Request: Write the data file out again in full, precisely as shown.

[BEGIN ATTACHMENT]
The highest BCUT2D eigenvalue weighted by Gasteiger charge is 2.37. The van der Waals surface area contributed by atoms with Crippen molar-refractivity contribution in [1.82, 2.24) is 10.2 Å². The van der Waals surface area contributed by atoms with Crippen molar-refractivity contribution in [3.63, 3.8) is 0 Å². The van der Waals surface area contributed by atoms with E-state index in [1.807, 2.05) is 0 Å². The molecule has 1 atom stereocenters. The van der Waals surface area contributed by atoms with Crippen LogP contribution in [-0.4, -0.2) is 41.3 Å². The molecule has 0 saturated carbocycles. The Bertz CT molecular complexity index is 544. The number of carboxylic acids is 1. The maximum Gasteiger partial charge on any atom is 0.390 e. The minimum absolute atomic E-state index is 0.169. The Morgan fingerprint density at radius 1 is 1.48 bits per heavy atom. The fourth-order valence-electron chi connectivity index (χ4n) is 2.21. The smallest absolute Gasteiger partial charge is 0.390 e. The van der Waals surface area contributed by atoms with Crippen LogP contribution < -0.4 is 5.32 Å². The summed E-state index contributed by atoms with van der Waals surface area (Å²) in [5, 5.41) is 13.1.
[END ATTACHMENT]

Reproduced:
The highest BCUT2D eigenvalue weighted by Gasteiger charge is 2.37. The van der Waals surface area contributed by atoms with Crippen molar-refractivity contribution in [1.82, 2.24) is 10.2 Å². The van der Waals surface area contributed by atoms with Crippen molar-refractivity contribution in [3.63, 3.8) is 0 Å². The van der Waals surface area contributed by atoms with E-state index in [1.807, 2.05) is 0 Å². The molecule has 1 atom stereocenters. The van der Waals surface area contributed by atoms with Crippen LogP contribution in [-0.4, -0.2) is 41.3 Å². The molecule has 0 saturated carbocycles. The Bertz CT molecular complexity index is 544. The number of carboxylic acids is 1. The maximum Gasteiger partial charge on any atom is 0.390 e. The minimum absolute atomic E-state index is 0.169. The Morgan fingerprint density at radius 1 is 1.48 bits per heavy atom. The fourth-order valence-electron chi connectivity index (χ4n) is 2.21. The smallest absolute Gasteiger partial charge is 0.390 e. The van der Waals surface area contributed by atoms with Crippen LogP contribution < -0.4 is 5.32 Å². The summed E-state index contributed by atoms with van der Waals surface area (Å²) in [5, 5.41) is 13.1.